Sakhalin: Promoting Language Rights on Indigenous Island

By Natalia Gonchar (Sakhalin Energy Investment Company), Sakhalin Energy
11:51 AM, July 14, 2016

Sakhalin Energy Investment Company Ltd., an operator of the Sakhalin-2 oil and gas project, performs its activities on the island of Sakhalin, home to the Nivkhi, Uilta (Orok), Evenki, and Nanai indigenous peoples. Some of the project’s assets are located near the traditional residences and economic activities of the indigenous peoples, to whom the company pays special attention and engages with directly. Since 2006 a special program – the Sakhalin Indigenous Minorities Development Plan (SIMDP) – has been implemented through a partnership between the Sakhalin government and the Regional Council of Authorized Representatives of Sakhalin Indigenous Peoples.

In addition to the SIMDP, Sakhalin Energy focuses on the preservation and promotion of the cultural and linguistic heritage of Sakhalin’s indigenous minorities. This was one of the key priorities identified by Sakhalin’s indigenous peoples during open public consultations held during the development of the SIMDP. A significant number of indigenous Sakhaliners defined language-related projects as being critically important. In addition, from the experts’ point of view, the death of a language may result in the loss of the native speakers’ ethnic identity. As all of the languages of Sakhalin’s indigenous peoples are seriously endangered, Sakhalin Energy is making efforts to preserve them and, consequently, the indigenous cultures.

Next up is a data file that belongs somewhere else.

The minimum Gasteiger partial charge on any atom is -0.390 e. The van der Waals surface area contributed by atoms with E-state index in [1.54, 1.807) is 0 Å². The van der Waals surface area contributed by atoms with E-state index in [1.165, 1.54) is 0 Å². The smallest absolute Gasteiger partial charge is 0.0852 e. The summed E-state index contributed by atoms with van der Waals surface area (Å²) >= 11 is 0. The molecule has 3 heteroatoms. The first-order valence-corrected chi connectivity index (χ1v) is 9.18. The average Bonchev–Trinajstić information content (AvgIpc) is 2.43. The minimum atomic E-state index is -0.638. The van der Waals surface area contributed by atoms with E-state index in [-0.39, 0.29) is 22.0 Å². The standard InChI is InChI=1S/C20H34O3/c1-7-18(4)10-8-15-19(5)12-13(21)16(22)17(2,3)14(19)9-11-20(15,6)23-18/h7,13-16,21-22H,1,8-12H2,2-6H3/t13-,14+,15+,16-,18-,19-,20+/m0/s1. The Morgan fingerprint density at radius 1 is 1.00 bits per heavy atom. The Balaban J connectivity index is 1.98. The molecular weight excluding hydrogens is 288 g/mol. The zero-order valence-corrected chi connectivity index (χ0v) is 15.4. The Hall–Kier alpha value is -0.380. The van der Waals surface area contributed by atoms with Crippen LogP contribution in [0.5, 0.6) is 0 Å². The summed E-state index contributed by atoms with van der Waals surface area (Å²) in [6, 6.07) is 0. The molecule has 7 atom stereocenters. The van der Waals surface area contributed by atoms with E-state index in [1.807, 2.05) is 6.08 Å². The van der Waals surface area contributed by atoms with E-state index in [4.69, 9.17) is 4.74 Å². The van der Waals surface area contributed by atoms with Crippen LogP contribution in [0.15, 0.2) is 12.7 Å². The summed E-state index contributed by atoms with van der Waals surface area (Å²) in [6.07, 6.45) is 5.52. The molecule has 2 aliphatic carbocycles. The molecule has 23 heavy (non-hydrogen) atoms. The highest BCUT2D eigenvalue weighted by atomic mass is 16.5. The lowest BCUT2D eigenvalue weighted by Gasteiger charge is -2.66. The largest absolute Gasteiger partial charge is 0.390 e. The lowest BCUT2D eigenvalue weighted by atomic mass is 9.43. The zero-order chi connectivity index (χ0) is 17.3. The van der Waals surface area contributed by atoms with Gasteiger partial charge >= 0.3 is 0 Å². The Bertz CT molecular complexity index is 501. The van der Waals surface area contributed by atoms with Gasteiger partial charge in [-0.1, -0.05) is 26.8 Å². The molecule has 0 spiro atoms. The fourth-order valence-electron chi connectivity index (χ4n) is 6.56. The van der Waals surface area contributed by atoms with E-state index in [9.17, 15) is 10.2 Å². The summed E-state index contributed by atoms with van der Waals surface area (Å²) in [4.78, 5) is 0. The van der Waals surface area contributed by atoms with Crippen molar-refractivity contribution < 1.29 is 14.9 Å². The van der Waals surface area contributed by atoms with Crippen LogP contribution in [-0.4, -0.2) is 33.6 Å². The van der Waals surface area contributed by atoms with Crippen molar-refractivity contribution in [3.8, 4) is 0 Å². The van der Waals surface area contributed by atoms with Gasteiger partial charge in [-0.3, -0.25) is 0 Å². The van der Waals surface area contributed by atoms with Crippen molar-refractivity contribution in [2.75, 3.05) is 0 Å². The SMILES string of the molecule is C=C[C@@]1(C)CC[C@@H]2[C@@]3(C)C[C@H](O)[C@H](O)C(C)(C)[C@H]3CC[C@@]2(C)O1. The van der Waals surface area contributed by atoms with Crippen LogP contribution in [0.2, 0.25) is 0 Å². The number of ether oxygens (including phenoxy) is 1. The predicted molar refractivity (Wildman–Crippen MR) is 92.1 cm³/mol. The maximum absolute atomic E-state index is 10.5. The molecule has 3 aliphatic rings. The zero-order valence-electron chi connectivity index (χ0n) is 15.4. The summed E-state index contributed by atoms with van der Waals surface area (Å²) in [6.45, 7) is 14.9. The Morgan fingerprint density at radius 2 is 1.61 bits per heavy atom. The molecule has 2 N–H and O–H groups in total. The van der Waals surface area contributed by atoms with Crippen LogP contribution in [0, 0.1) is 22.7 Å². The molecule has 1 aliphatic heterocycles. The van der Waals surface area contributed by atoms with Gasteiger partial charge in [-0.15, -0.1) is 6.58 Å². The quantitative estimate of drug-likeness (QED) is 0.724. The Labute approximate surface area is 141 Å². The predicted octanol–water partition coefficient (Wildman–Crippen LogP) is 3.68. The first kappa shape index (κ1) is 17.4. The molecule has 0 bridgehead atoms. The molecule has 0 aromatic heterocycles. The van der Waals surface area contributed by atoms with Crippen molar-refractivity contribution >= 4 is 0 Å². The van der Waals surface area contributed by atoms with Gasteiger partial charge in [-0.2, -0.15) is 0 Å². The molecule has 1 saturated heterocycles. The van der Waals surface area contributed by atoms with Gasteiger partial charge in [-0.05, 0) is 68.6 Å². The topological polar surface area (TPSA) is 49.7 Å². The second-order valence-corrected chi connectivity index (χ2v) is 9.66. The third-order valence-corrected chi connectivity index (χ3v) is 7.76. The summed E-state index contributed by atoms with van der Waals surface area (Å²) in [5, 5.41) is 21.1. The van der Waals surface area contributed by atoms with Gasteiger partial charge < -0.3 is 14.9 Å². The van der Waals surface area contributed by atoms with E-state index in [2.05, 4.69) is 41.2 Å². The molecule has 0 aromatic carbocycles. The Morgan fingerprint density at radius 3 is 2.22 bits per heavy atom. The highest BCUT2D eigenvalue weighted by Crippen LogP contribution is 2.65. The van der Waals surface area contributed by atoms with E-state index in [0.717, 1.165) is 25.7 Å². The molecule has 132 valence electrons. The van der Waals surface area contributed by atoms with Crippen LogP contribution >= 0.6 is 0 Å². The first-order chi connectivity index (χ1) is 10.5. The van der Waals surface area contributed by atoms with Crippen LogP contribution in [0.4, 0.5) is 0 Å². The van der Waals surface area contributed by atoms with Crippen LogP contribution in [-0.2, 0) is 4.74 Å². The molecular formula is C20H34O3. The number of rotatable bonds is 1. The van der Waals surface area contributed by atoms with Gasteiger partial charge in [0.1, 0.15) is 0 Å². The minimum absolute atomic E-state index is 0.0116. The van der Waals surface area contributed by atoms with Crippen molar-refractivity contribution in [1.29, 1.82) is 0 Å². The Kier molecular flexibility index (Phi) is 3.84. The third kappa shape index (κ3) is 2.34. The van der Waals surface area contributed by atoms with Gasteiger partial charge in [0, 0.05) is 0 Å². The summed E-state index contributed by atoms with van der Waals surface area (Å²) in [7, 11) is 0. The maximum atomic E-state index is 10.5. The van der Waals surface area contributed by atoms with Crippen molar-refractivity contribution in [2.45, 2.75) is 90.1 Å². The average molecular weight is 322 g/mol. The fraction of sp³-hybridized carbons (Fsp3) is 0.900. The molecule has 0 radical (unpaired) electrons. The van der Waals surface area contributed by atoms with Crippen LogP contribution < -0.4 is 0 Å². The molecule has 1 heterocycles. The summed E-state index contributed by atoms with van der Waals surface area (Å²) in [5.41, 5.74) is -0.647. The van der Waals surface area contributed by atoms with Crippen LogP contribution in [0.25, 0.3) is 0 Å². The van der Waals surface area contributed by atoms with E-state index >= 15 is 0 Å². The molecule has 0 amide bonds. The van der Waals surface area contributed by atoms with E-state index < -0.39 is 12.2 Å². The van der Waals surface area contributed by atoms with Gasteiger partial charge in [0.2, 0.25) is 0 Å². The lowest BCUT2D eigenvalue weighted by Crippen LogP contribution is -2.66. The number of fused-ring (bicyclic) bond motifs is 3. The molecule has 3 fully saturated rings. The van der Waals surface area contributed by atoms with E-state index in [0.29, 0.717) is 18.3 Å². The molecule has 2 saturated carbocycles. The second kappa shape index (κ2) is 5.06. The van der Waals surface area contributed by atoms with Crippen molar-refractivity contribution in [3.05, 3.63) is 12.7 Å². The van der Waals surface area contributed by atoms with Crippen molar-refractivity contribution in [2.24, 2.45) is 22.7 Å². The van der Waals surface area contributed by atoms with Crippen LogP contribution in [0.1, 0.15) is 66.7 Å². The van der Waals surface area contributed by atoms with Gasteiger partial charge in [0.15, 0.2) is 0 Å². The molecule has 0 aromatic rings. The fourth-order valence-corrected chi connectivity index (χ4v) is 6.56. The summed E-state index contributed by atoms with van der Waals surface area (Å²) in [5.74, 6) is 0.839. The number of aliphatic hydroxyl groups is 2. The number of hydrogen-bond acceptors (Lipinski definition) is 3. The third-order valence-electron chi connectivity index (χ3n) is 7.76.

It needs to be mentioned that, for many years, the natural assimilation of indigenous languages took place in Russia, due to a host of factors. Being the language of the majority, Russian serves both as a unifying factor and as an intermediary when studying foreign languages and global culture.

Certainly the government implements programs for the support and development of native languages. It is not preferable for business to overlap with state-run projects. However, business can also contribute and provide funding in the areas that for whatever reason cannot be financed by the government. In order to effectively preserve languages and culture, multi-partner efforts are vital.

Sakhalin Energy projects generally comply with the provisions of the UNESCO Convention for the Safeguarding of the Intangible Cultural Heritage, which covers:
• oral traditions and expressions, including language as a vehicle of the intangible cultural heritage;
• performing arts;
• social practices, rituals, and festive events;
• knowledge and practices concerning nature and the universe;
• traditional craftsmanship.